What do bull sharks, the Zambezi shark, van Rooyen’s shark, and Lake Nicaragua shark have in common?  A scientific name: Carcharhinus leucas.

Bull sharks often travel into freshwaters like Lake Nicaragua. For many years, scientists thought the Lake Nicaraguan sharks were a separate species, landlocked in the lake. When they tagged the sharks in the late 1960s, they saw the sharks could navigate the rapids of the 175 km-long San Juan River and reach the lake within 2-25 days.

Bull sharks are known for river cruisin’ in other parts of the world, too. They’ve even found them 4,000 km up the Amazon River, as well as in the Ganges, Mississippi, and Brisbane Rivers. Nobody’s sure why they make the trip. Maybe the eating’s better in lakes and rivers from time to time.

All fishes have to maintain a salt and ion balance in their bodies, so how does this saltwater species deal with adjustment to freshwater’s salinity? Well, bull sharks pee more in fresh water.

Sharks like to keep themselves a little salty. In oceans and rivers, sharks’ body fluids are saltier (hyper-osmotic) than the water they are navigating. Freshwater voyaging sharks get their briny bodies by huffing more water through their gills; they end up peeing more. Ion transport in the gills helps them reabsorb Na+ and Cl-. 

Other less-familiar sharks and rays take their own river cruises. The Ganges shark, Glyphis gangeticus, has been confused with its cousin, the bull shark, probably due to its propensity for Huck Finning it.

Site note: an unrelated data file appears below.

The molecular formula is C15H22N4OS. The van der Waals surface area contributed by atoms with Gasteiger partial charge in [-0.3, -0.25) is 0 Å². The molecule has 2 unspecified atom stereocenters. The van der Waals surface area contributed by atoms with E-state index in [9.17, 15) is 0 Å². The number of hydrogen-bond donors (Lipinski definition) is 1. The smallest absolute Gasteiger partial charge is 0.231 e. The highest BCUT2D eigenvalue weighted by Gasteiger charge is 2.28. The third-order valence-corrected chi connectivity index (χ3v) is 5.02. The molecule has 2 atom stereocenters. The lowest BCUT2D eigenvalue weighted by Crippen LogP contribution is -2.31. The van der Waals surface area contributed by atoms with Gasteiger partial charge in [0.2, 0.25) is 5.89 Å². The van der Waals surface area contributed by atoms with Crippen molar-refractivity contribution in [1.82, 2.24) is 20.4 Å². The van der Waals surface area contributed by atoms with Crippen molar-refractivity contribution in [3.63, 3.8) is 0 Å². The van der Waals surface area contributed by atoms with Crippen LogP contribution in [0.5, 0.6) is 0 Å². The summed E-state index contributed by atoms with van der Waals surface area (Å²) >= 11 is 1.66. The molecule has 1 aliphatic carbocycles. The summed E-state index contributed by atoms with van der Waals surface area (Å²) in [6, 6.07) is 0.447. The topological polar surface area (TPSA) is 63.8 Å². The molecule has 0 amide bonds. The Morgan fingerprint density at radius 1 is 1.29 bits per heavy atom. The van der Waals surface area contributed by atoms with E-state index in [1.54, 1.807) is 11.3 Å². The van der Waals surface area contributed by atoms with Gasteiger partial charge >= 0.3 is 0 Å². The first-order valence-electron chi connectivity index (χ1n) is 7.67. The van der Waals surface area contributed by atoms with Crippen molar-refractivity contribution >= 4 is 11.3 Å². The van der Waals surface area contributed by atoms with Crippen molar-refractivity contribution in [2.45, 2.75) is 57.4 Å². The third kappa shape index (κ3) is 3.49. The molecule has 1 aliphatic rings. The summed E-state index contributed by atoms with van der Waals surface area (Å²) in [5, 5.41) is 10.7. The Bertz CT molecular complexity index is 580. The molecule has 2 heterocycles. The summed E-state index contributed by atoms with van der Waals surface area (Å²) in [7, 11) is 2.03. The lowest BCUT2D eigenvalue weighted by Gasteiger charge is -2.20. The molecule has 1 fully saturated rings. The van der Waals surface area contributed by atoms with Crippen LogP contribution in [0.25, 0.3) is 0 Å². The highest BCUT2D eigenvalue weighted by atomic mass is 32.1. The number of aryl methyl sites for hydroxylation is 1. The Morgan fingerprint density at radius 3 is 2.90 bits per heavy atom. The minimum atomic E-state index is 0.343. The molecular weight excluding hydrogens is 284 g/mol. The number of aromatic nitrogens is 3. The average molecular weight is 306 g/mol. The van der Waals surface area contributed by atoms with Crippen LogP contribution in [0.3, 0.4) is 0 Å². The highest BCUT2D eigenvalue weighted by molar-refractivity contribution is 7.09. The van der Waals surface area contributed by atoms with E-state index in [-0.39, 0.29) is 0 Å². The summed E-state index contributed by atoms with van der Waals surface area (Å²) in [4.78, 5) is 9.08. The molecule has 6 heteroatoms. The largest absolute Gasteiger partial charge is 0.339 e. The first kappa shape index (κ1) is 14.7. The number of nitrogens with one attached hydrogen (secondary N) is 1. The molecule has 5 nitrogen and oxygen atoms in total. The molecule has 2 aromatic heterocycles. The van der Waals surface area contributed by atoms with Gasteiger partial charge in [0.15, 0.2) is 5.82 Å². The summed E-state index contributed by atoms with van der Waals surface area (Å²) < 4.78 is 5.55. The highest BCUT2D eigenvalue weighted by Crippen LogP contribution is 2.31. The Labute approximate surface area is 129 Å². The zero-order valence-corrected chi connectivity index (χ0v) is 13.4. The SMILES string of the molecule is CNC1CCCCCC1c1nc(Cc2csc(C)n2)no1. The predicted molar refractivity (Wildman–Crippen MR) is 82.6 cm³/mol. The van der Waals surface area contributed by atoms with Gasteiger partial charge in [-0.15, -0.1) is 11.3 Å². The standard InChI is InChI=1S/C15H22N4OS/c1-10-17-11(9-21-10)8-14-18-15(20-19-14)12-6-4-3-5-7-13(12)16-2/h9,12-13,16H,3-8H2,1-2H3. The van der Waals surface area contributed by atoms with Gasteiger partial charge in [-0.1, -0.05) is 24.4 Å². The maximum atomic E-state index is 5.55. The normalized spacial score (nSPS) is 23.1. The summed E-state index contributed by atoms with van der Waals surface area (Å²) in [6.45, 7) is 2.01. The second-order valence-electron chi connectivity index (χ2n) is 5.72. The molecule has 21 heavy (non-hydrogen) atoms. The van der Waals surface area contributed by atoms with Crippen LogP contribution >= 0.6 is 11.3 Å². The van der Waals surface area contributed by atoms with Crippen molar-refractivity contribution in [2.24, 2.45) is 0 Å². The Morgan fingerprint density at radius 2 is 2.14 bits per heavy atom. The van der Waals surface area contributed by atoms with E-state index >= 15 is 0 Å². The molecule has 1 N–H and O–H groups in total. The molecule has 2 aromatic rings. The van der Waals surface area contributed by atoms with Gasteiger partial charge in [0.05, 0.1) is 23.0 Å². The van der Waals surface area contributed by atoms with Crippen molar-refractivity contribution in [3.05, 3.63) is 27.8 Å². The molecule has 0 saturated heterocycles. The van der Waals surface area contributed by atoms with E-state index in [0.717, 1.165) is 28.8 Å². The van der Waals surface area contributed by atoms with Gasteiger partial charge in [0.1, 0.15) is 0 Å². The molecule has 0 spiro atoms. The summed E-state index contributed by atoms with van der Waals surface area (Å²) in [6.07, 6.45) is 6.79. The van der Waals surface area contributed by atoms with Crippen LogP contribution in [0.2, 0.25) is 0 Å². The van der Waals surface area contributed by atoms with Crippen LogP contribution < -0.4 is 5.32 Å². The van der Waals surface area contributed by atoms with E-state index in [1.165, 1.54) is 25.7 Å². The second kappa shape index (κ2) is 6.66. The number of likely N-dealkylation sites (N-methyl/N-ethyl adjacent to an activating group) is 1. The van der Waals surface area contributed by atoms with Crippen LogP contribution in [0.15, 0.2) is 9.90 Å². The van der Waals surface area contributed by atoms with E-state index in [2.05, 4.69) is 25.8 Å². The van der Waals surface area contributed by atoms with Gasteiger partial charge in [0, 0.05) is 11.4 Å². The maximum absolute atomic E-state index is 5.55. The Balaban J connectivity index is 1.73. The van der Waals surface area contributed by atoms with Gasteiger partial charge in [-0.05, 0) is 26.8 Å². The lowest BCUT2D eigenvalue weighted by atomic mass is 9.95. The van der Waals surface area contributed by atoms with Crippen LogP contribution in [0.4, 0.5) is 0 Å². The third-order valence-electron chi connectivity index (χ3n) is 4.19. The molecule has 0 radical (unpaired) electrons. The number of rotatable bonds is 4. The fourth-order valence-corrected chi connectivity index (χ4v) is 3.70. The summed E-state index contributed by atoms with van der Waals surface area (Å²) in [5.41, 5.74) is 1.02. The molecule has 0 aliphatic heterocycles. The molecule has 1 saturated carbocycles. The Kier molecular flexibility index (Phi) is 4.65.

Check our facts!

Branchial osmoregulation in the euryhaline bull shark, Carcharhinus leucas: a molecular analysis of ion transporters Beau D. Reilly, Rebecca L. Cramp, Jonathan M. Wilson, Hamish A. Campbell, Craig E. Franklin. Journal of Experimental Biology 2011 214: 2883-2895

Plasma osmolyte concentrations and rectal gland mass of bull sharks Carcharhinus leucas, captured along a salinity gradient Richard D. Pillans, Craig E. Franklin. Comparative Biochemistry and Physiology, Part A 138 (2004): 363-371

The status of the bull shark, Carcharhinus leucas, in the Amazon River Thomas B. Thorson. Copeia 1972(3): 601-605.

Movement of bull sharks, Carcharhinus leucas, between Caribbean Sea and Lake Nicaragua demonstrated by tagging Thomas B. Thorson Copeia 1971(2): 336-338




Written by Julia Ellis, illustrated by Hoot.

Julia Ellis was once smacked in the face by a large striped bass she was trying to tag. Now recovered, she maintains her interest in fish and wildlife while working as a freelance writer and fact-checker. A nascent tweeter, she can be reached at @seashell_eyes.